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Posts Tagged ‘caldecott medalist’

I’ve been asked to include some books that can be read to the very young children to help get them interested in books.  Here’s what I say…start them early, start them young!  They are NEVER to early to be read to.  Don’t forget my mantra…the more children are read to, the earlier they will learn to read for themselves, the better readers and writers they will be become and the stronger students they will be in school.  You don’t believe me?  Give it a try, then get back to me in about 12 years and let me know how well my statement holds up.  Notice that I didn’t say “theory”.  It’s not a theory, it’s fact!

My son-in-law is sitting down with our granddaughter here and reading one of her favorites.  Actually, I think she’s getting ready to chew on it before he reads it to her.  Make a visit to your public library and check out some of these books for your young guys.  They’ll thank you for it in about 12 years!

         

     

     Mama Cat has Three Kittens by Denise Fleming

Now this really is a great book to show how all children in families are different and how that is not only OK, it’s a good thing.  Cute book with vivid illustrations that the youngest listeners will love looking at.  A great book for the littlest guys.  Ages 0-2

 

 

 

 

       

   

      Counting Kisses by Karen Katz

What a warm and snuggly counting book for infants and toddlers.  These bright, graphic pictures will draw in the youngest of listeners and the story can help toddlers learn to count to ten while, by the way, perhaps even falling asleep at night while you read it out loud.  It’s even more fun if you do all the things it says for each number!  Have fun!  Ages 0-4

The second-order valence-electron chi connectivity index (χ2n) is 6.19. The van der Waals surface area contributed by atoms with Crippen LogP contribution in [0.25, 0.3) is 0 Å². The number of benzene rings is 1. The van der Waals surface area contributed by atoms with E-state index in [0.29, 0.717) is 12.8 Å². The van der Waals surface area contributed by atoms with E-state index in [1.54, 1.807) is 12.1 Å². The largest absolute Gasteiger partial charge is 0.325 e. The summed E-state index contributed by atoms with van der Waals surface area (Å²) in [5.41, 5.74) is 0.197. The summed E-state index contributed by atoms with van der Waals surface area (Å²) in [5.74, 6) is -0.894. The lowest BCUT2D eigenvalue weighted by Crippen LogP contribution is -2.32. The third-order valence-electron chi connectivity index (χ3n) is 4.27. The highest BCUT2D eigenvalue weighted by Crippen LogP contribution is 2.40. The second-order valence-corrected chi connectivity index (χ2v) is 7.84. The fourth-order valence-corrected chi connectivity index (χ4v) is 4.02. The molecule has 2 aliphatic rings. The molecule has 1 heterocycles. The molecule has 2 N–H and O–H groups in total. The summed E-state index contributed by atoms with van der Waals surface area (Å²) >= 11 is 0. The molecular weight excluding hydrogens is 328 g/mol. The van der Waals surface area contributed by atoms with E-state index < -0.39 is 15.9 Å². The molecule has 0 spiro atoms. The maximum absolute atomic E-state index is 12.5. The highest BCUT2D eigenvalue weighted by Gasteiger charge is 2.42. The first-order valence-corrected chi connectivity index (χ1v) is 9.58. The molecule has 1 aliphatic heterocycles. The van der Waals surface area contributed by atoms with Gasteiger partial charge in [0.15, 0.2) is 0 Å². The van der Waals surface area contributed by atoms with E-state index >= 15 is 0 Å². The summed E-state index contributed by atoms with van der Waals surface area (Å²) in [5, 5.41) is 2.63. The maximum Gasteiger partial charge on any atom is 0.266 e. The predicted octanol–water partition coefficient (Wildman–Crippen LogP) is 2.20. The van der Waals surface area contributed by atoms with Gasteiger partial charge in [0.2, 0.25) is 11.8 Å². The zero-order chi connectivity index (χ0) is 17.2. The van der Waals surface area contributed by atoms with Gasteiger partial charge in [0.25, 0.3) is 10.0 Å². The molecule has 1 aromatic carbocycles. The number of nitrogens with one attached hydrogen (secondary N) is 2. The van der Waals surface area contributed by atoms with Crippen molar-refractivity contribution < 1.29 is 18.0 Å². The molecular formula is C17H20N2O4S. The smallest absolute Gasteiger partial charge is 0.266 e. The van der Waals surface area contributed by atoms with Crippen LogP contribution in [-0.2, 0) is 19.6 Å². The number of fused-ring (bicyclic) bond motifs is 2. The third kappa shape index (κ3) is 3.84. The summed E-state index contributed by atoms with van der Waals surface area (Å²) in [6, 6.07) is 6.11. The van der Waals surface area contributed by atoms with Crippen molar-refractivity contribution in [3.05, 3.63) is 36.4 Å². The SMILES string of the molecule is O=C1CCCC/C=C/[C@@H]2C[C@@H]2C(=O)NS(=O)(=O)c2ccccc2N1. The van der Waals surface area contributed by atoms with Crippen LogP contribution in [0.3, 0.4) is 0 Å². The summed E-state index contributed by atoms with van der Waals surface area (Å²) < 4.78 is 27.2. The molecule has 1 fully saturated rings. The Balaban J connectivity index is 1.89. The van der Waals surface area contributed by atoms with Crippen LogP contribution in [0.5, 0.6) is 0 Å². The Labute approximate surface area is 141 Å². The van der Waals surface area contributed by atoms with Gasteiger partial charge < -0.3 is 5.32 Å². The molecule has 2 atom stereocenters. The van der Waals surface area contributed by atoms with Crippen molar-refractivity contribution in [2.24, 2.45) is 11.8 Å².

Snoozers by Sandra Boynton

Here’s another bedtime book to help those youngest guys get into bed at night.  They can select the story they want, but you know you’ll end up reading all of them.  They can help pick out the rhyming words—especially after you’ve read each story 300 times and they know them all by heart!  Ages 1-3

 

 

 


   

     Tiger Can’t Sleep by S. J. Fore/illustrated by R.W. Alley

     We all know that many 2 and 3 year olds are afraid of things lurking in their closets or under their beds.  You will both  love the illustrations and story to help those little guys get over being afraid of things in their closets.  Of course, many of us still believe it’s simply a ruse to not have to go to bed.  First, however, check under your bed and in the closet…just in case.  Fun read aloud.  Ages 2-6

 

 

 

     

     

     My Friend Rabbit by Eric Rohmann

This delightful, wordless picture book won the Caldecott Medal.  The illustrations will be great fun to follow and help predict what will happen next.  It’s a great problem-solving book for the youngest readers and they’ll enjoy finding different animals on the pages—especially the little mouse.  Ages 1-4.

 

 

     

     Bark George by Jules Feiffer